The FTC’s complaint against Bronx Honda alleges the company jacked up what consumers had to pay by fabricating fees, inflating charges, and sneaking in stealth add-ons. The lawsuit also alleges the defendants discriminated against African-American and Hispanic consumers by charging them higher financing markups and fees, in violation of the Equal Credit Opportunity Act and Reg B.
Blog Posts Tagged with Advertising and Marketing
For a company called Harvest Moon, its business practices sure leave consumers in the dark about key aspects of its payday loans. That’s what the FTC alleges in a case filed in federal court in Nevada.
Elderberry, hydrogen peroxide, iodine, mushrooms, and horse milk. (Horse milk?) The FTC just sent 50 more warning letters to companies promoting products or services advertised to prevent or treat coronavirus. Here’s the latest list of who’s been warned, what they’re selling, and some of what they’re saying.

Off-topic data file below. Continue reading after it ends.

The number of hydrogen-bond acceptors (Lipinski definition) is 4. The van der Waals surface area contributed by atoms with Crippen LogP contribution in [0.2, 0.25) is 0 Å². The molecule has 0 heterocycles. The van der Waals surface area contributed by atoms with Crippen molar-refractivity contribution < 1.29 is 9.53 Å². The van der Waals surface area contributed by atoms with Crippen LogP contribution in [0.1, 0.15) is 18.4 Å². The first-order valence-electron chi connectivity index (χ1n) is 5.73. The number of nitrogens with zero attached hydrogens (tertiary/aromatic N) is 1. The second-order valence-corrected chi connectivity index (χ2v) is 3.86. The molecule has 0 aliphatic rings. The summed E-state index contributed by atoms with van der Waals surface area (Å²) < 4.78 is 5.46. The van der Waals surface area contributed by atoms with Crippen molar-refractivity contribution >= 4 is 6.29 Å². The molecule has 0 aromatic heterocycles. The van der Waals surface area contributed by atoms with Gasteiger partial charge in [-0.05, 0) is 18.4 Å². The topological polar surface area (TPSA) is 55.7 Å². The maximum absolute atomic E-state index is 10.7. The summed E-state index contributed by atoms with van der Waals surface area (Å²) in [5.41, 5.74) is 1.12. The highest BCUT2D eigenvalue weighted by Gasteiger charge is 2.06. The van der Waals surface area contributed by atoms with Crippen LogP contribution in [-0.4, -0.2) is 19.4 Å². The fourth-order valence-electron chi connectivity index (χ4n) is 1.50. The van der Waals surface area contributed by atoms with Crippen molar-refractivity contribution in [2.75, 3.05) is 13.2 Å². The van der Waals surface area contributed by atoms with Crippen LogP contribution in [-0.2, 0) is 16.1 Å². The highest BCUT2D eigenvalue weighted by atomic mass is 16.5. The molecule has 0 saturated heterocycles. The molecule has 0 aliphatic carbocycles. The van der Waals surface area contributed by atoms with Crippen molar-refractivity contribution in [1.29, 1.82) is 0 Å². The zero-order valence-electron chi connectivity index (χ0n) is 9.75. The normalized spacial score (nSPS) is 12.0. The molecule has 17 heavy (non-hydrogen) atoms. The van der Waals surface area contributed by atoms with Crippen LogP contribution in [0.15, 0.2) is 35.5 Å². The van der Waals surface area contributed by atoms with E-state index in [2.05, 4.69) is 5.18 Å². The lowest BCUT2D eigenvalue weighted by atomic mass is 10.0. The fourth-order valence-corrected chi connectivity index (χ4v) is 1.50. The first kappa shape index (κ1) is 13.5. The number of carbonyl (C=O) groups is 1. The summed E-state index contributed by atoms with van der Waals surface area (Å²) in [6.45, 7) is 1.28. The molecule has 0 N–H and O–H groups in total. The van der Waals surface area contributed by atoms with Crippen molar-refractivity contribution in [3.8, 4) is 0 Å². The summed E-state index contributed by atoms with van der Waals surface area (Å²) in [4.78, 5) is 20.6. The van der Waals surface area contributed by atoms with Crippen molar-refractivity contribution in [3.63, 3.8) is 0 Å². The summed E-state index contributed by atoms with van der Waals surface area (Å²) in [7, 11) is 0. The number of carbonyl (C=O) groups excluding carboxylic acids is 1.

Just as consumers are engaging in social distancing to stop the spread of COVID-19, businesses, too, should distance themselves from companies using robocalls to spread coronavirus-related scams. That’s the message of joint warning letters just sent by the FTC and the Federal Communications Commission.
Companies that deceive consumers often don’t act alone. Pull back the curtain and you may find behind-the-scenes businesses that lend a hand. The FTC alleges that Atlanta-based First Data Merchant Services and its former vice president, Chi “Vincent” Ko, engaged in conduct that helped scammers rake in megabucks at consumers’ expense.